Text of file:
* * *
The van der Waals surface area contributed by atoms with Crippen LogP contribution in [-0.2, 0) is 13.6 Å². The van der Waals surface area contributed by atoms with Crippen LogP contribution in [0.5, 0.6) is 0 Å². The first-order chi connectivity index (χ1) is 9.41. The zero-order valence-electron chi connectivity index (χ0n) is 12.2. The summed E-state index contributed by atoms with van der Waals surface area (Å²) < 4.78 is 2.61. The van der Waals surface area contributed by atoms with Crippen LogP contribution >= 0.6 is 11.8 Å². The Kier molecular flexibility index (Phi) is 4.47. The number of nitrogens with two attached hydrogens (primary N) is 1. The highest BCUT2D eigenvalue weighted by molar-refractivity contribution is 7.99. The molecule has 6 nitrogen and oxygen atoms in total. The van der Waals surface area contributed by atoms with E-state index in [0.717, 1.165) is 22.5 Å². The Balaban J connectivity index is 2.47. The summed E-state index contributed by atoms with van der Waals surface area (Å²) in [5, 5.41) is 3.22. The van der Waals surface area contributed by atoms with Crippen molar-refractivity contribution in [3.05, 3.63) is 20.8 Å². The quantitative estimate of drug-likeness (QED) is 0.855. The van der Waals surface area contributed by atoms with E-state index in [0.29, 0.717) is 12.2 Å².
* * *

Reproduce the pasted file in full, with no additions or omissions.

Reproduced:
The van der Waals surface area contributed by atoms with Crippen LogP contribution in [-0.2, 0) is 13.6 Å². The van der Waals surface area contributed by atoms with Crippen LogP contribution in [0.5, 0.6) is 0 Å². The first-order chi connectivity index (χ1) is 9.41. The zero-order valence-electron chi connectivity index (χ0n) is 12.2. The summed E-state index contributed by atoms with van der Waals surface area (Å²) < 4.78 is 2.61. The van der Waals surface area contributed by atoms with Crippen LogP contribution >= 0.6 is 11.8 Å². The Kier molecular flexibility index (Phi) is 4.47. The number of nitrogens with two attached hydrogens (primary N) is 1. The highest BCUT2D eigenvalue weighted by molar-refractivity contribution is 7.99. The molecule has 6 nitrogen and oxygen atoms in total. The van der Waals surface area contributed by atoms with E-state index in [0.717, 1.165) is 22.5 Å². The Balaban J connectivity index is 2.47. The summed E-state index contributed by atoms with van der Waals surface area (Å²) in [5, 5.41) is 3.22. The van der Waals surface area contributed by atoms with Crippen molar-refractivity contribution in [3.05, 3.63) is 20.8 Å². The quantitative estimate of drug-likeness (QED) is 0.855. The van der Waals surface area contributed by atoms with E-state index in [0.29, 0.717) is 12.2 Å².